Boy, Philadelphia really dodged the Nemo bullet. We got maybe one or two inches of snow, while New England was hammered. Hope you all made it through okay and still have heat -- more than a half-million New Englanders are without power this morning:
BOSTON - A behemoth storm packing hurricane-force wind gusts and blizzard conditions swept through the Northeast overnight, where more than 650,000 homes and businesses in the densely populated region lost power and New Englanders awoke Saturday to more than 2 feet of snow.
More than 34 inches of snow fell in Hamden in central Connecticut, and an 82-mph wind gust was recorded down the coastline in Westport. Areas of southeastern Massachusetts, Rhode Island and New Hampshire notched at least 2 feet , with more falling. Airlines scratched more than 5,300 flights through Saturday, and the three major airports serving New York City as well as Boston's Logan Airport closed.
Flooding was also a concern along the coast, and the possibility led to the evacuation of two neighborhoods in Quincy, Mass., said Fire Deputy Gary Smith.
All roads were ordered closed Saturday in Connecticut, where the storm made travel nearly impossible even for emergency responders who found themselves stuck on highways. In Maine, officials said numerous vehicles, including several state police cars, were also stuck in deep snow and warned stranded drivers to expect long waits for tow trucks or other assistance.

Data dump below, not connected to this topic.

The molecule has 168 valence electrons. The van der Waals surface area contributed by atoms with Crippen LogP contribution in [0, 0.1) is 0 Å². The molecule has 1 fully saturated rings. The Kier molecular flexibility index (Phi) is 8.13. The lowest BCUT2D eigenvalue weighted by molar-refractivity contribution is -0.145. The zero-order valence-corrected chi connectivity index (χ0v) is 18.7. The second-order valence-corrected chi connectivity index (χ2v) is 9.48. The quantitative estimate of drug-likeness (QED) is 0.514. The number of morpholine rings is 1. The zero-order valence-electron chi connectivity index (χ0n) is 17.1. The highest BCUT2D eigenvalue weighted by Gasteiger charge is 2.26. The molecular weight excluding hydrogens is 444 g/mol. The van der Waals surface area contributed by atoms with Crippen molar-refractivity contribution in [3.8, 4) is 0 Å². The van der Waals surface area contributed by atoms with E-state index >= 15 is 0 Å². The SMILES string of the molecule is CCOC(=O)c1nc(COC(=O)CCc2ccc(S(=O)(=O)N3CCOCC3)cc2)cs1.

Even the U.S. Postal Service closed post offices and suspended mail delivery Saturday in New England.
The wind-whipped snowstorm mercifully arrived at the start of a weekend, which meant fewer cars on the road and extra time for sanitation crews to clear the mess before commuters in the New York-to-Boston region of roughly 25 million people have to go back to work. But halfway through what had been a mild winter across the Northeast, it also could mean a weekend cooped up indoors.
A little more than 11 inches fell in New York City, where carpenter Kevin Byrne was using a scraper to dig out his car Saturday and was relieved the storm hadn't hit the city more strongly. He said he'd taken his shovel out of his car and left it at home.
"I wasn't prepared. ... But was anybody prepared? The last two winters have been so mild," he said. "I've been meaning to buy a salt spreader all winter long, but I just kept putting it off."
Nearly 22 inches of snow fell in Boston and up to 3 feet was expected, the National Weather Service said, threatening the city's 2003 record of 27.6 inches. In the heavily Catholic city, the archdiocese urged parishioners to be prudent and reminded them that, under church law, the requirement to attend Sunday Mass "does not apply when there is grave difficulty in fulfilling this obligation."
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